Could Soldier Uniforms Detect Injuries, UAVs or Incoming Fire And Share That Data? The Army Is Looking Into It


Could Soldier Uniforms Detect Injuries, UAVs or Incoming Fire And Share That Data? The Army Is Looking Into It

U.S. Army soldiers from the 10th Mountain and the 101st Airborne units disembark from a Chinook ... [+] helicopter as they return to Bagram airbase from the fighting in eastern Afghanistan. (Photo by Joe Raedle)

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The idea of making every soldier a sensor/information node has appealed to the U.S. Army for years. It partly explains why the modern American soldier is loaded down with 90 to 140 pounds of gear including armor, electronics and batteries. But if some sensors and data communication gear could be miniaturized - down to the threads in a uniform - that burden could be reduced.

Researchers at the Army’s Institute for Soldier Nanotechnologies at the Massachusetts Institute of Technology (MIT) are developing the first fiber with digital capabilities. They call it a “programmable fiber”, a notable distinction says Gabriel Loke, an MIT doctoral student, and nanotechnology researcher with the project.

“It [the fiber] is hardware but it’s actually the software [that can be run on it] that really matters.”

Software, or more literally algorithms, that can be run via small microchips embedded within the fiber can potentially sense, store, analyze and infer activity when sewn into a piece of clothing. Individuals wearing garments with digital fibers could be alerted to vital information about their physiology and environmental exposures, and share health/injury and location data with support forces.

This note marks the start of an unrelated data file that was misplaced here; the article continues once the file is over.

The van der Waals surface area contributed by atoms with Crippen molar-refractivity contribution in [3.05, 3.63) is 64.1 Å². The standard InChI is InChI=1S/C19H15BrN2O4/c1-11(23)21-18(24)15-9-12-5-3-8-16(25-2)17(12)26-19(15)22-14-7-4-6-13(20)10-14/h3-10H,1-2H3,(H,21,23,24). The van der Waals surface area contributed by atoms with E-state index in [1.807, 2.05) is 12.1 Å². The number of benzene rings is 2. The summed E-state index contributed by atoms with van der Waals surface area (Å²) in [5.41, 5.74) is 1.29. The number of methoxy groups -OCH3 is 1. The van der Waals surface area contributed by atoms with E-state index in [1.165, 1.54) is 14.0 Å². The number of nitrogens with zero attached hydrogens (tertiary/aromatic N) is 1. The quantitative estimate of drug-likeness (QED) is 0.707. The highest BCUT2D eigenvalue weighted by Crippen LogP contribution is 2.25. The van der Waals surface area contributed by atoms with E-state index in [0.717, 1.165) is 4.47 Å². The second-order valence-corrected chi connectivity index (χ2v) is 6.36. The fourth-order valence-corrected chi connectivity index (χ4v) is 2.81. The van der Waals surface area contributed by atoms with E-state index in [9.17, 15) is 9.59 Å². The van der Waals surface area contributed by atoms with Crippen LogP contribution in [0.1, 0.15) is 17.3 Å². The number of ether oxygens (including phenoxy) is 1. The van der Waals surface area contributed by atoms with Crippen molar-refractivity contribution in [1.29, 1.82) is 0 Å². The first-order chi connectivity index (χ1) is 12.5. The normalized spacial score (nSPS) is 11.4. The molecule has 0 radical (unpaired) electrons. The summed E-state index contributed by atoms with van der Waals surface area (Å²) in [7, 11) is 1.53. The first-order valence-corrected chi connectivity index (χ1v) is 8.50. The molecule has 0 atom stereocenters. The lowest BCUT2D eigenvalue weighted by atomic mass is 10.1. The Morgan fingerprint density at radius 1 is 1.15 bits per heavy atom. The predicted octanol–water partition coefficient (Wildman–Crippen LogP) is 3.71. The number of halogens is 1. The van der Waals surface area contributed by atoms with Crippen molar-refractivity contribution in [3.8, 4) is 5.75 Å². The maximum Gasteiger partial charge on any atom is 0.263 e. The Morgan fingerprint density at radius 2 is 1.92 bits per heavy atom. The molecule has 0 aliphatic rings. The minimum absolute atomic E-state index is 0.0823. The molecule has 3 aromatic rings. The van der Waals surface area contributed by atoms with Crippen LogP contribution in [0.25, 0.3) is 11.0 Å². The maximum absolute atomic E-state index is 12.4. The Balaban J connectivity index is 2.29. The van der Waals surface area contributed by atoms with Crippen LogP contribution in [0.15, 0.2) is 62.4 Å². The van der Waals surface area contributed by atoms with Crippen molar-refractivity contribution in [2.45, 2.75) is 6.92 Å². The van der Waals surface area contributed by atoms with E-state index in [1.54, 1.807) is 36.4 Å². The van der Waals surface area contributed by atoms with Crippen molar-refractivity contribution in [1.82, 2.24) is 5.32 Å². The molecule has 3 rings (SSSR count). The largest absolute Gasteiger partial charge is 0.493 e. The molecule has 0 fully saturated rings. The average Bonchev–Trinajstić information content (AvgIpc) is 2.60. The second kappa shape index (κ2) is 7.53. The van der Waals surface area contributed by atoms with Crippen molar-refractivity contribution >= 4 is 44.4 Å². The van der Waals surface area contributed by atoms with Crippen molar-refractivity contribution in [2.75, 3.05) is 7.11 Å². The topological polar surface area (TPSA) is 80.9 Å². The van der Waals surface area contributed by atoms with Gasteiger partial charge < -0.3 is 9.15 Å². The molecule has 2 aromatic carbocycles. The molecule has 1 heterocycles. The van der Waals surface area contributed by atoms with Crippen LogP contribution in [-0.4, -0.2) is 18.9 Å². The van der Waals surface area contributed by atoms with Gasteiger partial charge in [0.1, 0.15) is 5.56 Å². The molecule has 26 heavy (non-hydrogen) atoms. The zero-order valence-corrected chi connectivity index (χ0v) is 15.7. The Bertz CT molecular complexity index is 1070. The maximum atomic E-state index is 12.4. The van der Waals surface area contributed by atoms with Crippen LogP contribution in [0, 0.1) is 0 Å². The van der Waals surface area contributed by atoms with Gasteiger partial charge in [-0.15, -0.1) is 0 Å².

The Army Research Laboratory-sponsored research was recently published in the journal, Nature Communications. In a nutshell, researchers placed hundreds of square silicon microscale digital chips into a preform that created a polymer fiber. By controlling the polymer flow, they created a fiber with continuous electrical connection between the chips over a length of tens of meters.

Could Soldier Uniforms Detect Injuries, UAVs or Incoming Fire And Share That Data? The Army Is Looking Into It

An MIT research team put hundreds of square silicon microscale digital chips into a preform that ... [+] created a polymer fiber which can be woven into clothing.

CCDC Army Research Laboratory

According to Loke, each micro-chip has memory capacity and can perform an application, like reading the temperature of a spot on the body. The programmable digital fibers typically have 2 to 3 micro-chips in a 12 cm strand. With each micro-chip capable of storing 1 megabit of information (even video), a single digital fiber across a (1 meter) pant-leg could potentially store 30 megabits of data. Given a strand thickness of about 0.6 mm, many strands woven around a legging could add up to gigabits of memory.

Currently, the fiber is controlled by a small external device. The next step will be to design a new chip as a microcontroller that can be connected within the fiber itself, a stop on the way to a working “fabric computer” Loke says.

Traditional garment fibers naturally twist and and bend, characteristics which digital fibers must have as well. MIT’s testing has demonstrated the polymer fiber’s ability to survive a 3 mm radius of curvature and some twisting/torque though Loke says further testing is necessary.

Could Soldier Uniforms Detect Injuries, UAVs or Incoming Fire And Share That Data? The Army Is Looking Into It

To function within a garment, digital fibers have to be able to twist and bend. They can apparently ... [+] do so well enough that a wearer wouldn't even know programmable fibers were part of a sleeve.

CCDC Army Research Laboratory